Kwon and Thompson believe the Christian church has the capacity to transform. How do we make this a Christian movement in America? How do we make the message of that sign “End white supremacy” central and integral to who we are? Kwon and Thompson believe it is our choice. They write, (pp. 191 – “Reparations, after all, is not driven by the bondage of shame but by the freedom that comes from living in light of the truth.” (pp. 178 “…the call of reparations is not merely for a check to be written or for a debt to be repaid but for a world to be repaired.”
I would like to close by reading a prayer by Rev. Naomi Washington Leapheart. She is the Director for Faith-Based and Interfaith Affairs for the city of Philadelphia and her prayer is entitled ARE WE READY TO BE REPARATIONS PEOPLE? Sallie read it months ago as our prayer for peace and justice. It feels even more paramount today.
ARE WE READY TO BE REPARATIONS PEOPLE? – by Rev. Naomi Washington Leapheart
We begin, O God in confession.
We confess that we have taken your name in vain.
We have invented white supremacy in your name.
We have colonized first nations in your name.
We have brutalized black people in your name.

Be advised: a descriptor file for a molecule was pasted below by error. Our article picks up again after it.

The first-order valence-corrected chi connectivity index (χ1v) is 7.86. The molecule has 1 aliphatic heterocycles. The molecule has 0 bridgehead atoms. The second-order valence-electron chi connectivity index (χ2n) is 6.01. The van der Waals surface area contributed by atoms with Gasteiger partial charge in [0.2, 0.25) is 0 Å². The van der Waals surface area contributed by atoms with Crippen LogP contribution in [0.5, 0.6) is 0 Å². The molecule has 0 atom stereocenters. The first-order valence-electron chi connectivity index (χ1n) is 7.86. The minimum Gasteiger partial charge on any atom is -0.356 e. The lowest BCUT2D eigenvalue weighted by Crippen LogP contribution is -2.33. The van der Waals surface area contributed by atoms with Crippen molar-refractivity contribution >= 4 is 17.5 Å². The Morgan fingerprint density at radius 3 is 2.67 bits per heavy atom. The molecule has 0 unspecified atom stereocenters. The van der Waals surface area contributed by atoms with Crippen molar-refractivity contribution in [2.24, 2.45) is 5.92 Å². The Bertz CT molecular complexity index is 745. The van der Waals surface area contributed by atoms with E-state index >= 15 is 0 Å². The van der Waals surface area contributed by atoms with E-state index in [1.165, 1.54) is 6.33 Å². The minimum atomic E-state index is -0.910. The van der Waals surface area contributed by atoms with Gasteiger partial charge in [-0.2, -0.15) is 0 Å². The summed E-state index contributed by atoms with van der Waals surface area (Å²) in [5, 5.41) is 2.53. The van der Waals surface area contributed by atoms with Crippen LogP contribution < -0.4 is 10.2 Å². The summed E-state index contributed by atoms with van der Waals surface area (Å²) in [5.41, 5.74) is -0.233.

We have worshiped in the morning and lynched in the afternoon.
We have hidden our weapons in your words.
We have cheered for the demise of the vulnerable.
We have dismissed the tears of those we made invisible.
We confess that this nation has left her debt unpaid for far too long.
We have covered up those who serve as our national mirrors telling us the truth about ourselves.
We have gas lit the communities that are in fact our conscience.
We have punished those who protest.
We’ve projected our national shame about our national history onto the bodies that remind us of our sins.
We have converted our national guilt into national immobility.
We confess that the United States is addicted to her own mythology, addicted to dominating power, addicted to reaping where we have not sown.
So Forgive Us.
Forgive us God, but we don’t want any cheap grace.
We want mercy that we have earned by our living.
So God, help us earn our mercy.
Help us be rooted in courage.
Help us see that even if we are not guilty, we are responsible. * Help us be relentless in our pursuit of the whole truth.
Help us heal from the wounds we can’t even see.
Help us keep the faith.
Help us stay in the fight and then help us write some checks, release some resources.
THIS time in God’s name For Justice.
Help us redeem our own souls – AMEN